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Re: Planet Dinosaur Ep 2

On Fri, Sep 30th, 2011 at 10:00 AM, Tim Williams <tijawi@gmail.com> wrote:

> Dann Pigdon <dannj@alphalink.com.au> wrote:
> > This may suggest that velociraptorine unguals would have been better suited 
> > to the sort of
> hit-and-
> > run predatory tactics seem in poisonous snakes or great white sharks. A 
> > series of quick
> plunging
> > attacks with the foot claws followed by a rapid retreat to evaluate the 
> > situation. Eventually
> the prey
> > might have succombed to either shock or blood loss from the repreated 
> > strikes, with a 
minimum of
> > risk to the dromaeosaur in question. This is pretty much the tactic 
> > employed by secretary birds
> > against snakes.
> All this suggests that the second pedal claw of dromaeosaurs was used
> to slash through flesh - which is what Manning et al. (2005) endeavor
> to refute.  But the hit-and-run tactics might have worked against
> smaller prey, for which a deep penetrating wound would be potential
> fatal.

I was envisaging more of a penetrating wound, rather than a slashing one, when 
it comes to getting 
through the flesh. I would expect a slashing claw to be more recurved and much 
thicker (more like 
the claws of felids). Velociraptorine 2nd unguals are much less curved than a 
cat's claw, and much 
narrower. It would seem that the shallow curve of a dromaeosaur foot claw would 
compensated quite nicely for the arc of movement of the toe and foot during a 
forward kick, 
resulting in the tip penetrating straight into prey rather than raking across 

Given the likely thickness of the dorsal hide (with or without scutes) you 
would expect for most 
reasonably large dinosaurs, such jabbing attacks might have been better aimed 
at the neck or belly 
(or cloaca - ouch!) of larger prey. That's assuming that the smaller-bodied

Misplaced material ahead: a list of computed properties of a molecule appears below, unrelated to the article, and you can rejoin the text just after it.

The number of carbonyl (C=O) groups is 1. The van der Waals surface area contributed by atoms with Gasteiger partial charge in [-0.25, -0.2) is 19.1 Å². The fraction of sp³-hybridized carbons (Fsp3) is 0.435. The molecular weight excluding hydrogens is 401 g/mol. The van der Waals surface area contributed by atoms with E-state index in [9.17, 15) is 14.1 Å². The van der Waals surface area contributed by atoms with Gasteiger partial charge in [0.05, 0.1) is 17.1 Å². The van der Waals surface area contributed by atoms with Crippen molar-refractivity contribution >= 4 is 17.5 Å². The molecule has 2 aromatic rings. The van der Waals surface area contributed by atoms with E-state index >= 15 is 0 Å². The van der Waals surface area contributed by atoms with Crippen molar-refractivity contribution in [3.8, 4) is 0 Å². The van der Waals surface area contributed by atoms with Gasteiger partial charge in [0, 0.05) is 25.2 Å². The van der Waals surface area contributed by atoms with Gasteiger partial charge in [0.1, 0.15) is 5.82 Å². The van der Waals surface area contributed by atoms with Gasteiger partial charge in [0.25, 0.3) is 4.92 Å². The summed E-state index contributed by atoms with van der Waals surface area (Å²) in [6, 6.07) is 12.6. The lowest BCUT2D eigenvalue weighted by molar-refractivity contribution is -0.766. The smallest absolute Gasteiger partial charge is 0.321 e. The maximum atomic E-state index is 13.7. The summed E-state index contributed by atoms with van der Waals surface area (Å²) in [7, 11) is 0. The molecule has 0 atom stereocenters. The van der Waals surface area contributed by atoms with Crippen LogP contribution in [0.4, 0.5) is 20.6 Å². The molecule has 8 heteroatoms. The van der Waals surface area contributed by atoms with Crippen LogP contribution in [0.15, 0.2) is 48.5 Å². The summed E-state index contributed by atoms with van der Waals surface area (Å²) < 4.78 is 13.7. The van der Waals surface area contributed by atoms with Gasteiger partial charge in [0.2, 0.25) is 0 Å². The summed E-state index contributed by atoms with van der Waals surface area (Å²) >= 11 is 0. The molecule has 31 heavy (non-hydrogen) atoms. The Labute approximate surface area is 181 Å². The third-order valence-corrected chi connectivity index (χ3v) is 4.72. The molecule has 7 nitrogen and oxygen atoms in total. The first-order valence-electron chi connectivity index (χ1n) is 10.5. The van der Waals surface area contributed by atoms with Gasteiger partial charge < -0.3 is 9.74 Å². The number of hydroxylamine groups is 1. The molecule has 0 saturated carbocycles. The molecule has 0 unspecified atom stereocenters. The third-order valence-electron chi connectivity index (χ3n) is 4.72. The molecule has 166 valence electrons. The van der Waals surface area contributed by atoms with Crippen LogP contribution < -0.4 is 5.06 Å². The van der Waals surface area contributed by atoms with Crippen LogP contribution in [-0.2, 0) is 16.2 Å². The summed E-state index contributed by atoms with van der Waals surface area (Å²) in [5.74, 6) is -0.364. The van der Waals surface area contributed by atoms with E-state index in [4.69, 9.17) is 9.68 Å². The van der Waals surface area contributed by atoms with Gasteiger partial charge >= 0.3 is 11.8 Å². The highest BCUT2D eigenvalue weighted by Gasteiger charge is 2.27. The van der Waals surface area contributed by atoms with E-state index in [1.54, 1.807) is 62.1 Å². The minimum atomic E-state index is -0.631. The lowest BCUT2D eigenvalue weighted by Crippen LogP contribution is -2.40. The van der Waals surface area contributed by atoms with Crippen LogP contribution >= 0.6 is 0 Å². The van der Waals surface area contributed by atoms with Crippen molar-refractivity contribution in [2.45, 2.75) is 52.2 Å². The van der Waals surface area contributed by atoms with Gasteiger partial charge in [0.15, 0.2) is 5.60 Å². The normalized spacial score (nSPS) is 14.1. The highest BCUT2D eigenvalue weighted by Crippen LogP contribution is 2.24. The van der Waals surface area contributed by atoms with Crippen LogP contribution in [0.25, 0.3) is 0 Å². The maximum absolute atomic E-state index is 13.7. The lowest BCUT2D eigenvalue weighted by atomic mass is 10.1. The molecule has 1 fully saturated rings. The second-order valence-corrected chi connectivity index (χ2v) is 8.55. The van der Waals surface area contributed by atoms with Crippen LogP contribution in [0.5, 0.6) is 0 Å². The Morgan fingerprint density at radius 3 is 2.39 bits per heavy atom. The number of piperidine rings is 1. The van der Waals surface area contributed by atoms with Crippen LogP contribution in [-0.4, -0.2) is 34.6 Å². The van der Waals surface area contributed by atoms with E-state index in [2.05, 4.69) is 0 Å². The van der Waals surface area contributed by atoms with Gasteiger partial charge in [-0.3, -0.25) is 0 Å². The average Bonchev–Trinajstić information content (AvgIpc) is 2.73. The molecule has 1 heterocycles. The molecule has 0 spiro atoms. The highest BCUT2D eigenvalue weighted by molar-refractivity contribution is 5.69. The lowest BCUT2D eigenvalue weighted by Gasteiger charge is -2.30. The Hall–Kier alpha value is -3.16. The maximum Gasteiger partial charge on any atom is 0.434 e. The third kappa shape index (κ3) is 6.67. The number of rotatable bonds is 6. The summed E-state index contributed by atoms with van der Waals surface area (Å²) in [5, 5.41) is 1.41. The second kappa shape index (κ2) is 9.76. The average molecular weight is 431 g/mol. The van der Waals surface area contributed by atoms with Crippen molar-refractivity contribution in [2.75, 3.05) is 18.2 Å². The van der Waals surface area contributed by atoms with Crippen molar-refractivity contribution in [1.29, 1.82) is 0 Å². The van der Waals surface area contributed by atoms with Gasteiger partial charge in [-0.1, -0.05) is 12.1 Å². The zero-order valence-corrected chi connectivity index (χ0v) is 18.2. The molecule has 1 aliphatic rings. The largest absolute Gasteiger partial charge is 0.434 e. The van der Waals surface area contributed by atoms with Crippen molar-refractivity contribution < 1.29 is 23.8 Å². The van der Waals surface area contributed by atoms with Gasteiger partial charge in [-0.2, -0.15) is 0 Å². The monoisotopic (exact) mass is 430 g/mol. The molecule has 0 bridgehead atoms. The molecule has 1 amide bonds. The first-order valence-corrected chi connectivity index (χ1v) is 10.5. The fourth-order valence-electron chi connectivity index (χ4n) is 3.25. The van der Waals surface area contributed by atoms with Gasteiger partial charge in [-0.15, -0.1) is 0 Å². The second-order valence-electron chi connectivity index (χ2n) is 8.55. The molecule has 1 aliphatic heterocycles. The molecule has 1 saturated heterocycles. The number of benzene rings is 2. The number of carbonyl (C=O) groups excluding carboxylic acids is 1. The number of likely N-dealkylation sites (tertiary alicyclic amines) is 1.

targeted such large prey very often (or at all). A few Deinonychus teeth 
associated with a 
tenontosaur isn't exactly a smoking gun for active predation of large prey.

As for gripping onto large prey - the forelimbs would seem to be better 
designed for this, as they 
had three highly recurved claws each, and with the hands facing inwards they 
may have better 
resisted side-to-side thrashing of the prey item. The feet however not only had 
just one grippable 
claw each, but it was also far less curved than those of the manus, and its 
narrower profile would 
seem to make it less capable of withstanding such sheering or twisting forces. 
Plus there is the 
ankle joint with its restricted plane of movement. Side-to-side thrashing of a 
large prey item may 
have played merry hell with the ankle joint, if the predator had both its 2nd 
toe claws embedded to 
the base within the prey.

However I find it difficult to believe that a creature with a seemingly fragile 
fan of feathers on each 
forelimb would go around bear-hugging large thrashing prey items at all. That 
sounds like a likely 
recipe for a bad plumage day.


Dann Pigdon
Spatial Data Analyst               Australian Dinosaurs
Melbourne, Australia               http://home.alphalink.com.au/~dannj